To Roy McClenahan by way of The Climbing Zine,
Glancing through the pages of Volume 16 of The Climbing Zine in my local climbing gym in Missoula, Montana—a setting that feels a galaxy apart from the rugged hill country of east San Diego County where I grew up—I was stopped in my tracks when the Greg Epperson photo of Ray Olson leapt out of the pages at me. Imagine then my further shock when I saw my own name appear in the text.
I grew up in Lyons Valley, about fifteen minutes from Deerhorn Valley. Around 1980, my climbing partner, Craig, suggested we explore the boulders at Deerhorn. Imagining the undiscovered world of climbs we were about to reach, we bushwhacked straight up the steep slope toward them, only to be amazed when we came upon a network of neatly pruned trails leading from one rock to another. It wasn’t long before a solitary hiker appeared, cruising down the ridgetop. “So,” he said, “I see you’ve found Deerhorn.” He carried a nylon sack, the size of a Hefty lawn-and-garden trash bag, on the outside of which he’d sewn the words This Place is a Mess. That, of course, was Ray Olson, and that sack would often accompany him as he collected trash and shooters’ debris from the surrounding hillside.
My friendship with Ray started that day and would last through much of the ’80s. Soon I had a FROG swami and leg loops, pack, and several of the jumbo-size crack-climber specialty chalk bags, including a skull and crossbones one. Ray and I named it the “soloists chalk bag.” It’s likely I was wearing it on a day at Idyllwild when I did what remains the longest free solo of my climbing career, a four-pitch moderate on Tahquitz. I was there with Ray, and he suggested the climb. I can still remember how confident and relaxed I was, palming an arching undercling, feet smearing on low-angle slab, feeling as bold and totally badass as Ray, who casually led the way.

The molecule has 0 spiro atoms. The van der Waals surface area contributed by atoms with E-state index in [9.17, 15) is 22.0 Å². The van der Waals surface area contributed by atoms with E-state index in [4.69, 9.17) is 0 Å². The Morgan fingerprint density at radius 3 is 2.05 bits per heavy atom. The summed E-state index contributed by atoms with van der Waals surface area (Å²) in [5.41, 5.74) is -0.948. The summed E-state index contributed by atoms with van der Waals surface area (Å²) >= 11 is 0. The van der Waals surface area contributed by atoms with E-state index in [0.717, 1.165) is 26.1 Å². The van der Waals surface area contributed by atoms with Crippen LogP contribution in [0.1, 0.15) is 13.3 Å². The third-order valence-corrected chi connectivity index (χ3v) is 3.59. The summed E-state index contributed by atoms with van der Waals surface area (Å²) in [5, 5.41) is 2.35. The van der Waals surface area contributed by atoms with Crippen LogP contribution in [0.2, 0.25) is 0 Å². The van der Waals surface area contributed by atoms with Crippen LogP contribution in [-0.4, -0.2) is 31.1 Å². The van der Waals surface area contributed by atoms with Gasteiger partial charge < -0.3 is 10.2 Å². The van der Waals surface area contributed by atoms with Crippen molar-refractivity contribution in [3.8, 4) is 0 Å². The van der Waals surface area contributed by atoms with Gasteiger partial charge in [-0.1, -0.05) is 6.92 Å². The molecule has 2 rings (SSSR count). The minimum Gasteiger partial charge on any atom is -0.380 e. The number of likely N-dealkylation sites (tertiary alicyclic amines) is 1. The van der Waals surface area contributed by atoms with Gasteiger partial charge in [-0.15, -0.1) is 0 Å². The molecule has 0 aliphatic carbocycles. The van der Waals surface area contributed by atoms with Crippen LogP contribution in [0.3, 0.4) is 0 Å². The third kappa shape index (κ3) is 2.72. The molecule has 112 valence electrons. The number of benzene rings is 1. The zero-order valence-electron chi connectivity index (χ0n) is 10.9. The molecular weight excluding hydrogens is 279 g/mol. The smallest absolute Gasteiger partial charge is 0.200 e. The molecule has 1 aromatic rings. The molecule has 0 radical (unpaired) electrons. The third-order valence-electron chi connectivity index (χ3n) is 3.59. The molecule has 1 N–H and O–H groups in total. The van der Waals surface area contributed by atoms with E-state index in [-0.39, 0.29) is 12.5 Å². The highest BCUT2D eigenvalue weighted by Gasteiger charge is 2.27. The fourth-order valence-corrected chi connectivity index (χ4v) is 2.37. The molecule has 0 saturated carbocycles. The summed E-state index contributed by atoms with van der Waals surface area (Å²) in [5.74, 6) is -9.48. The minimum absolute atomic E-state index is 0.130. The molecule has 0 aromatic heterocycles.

Ray was only two years older than me, but he seemed a generation more wise and worldly. I once told him of my plan to give up all junk food, alcohol, and whatever other evils I could think of that must be harming my climbing. Ray considered this announcement, then said, “I don’t know about that, Ken. Everyone needs at least one vice.” I’ve kept those words close to heart ever since.
By 1990, I’d moved from climbing to sailboat racing. I raced with a regular crew, known particularly for our multiple vices, and we needed a team shirt. I’d seen a graphic Bruce Pottenger of Kinnaloa produced, the one-and-only “This ain’t no wienie roast.” Bruce agreed to print us shirts for our crew, with the graphic on the back and our boat name on the front. The image in the graphic depicts Ray Charles with spirals in his glasses. The artwork is by Ray Olson. I still have that shirt (see attached). It’s threadbare and unwearable, but like my memories of Ray, I’ll hang on to it to the end.
Your article on Ray is well written, sincere, and engaging. It captures the personality and essence of one of the more memorable individuals to have touched my life. I thoroughly enjoyed reading it and am honored to have been included.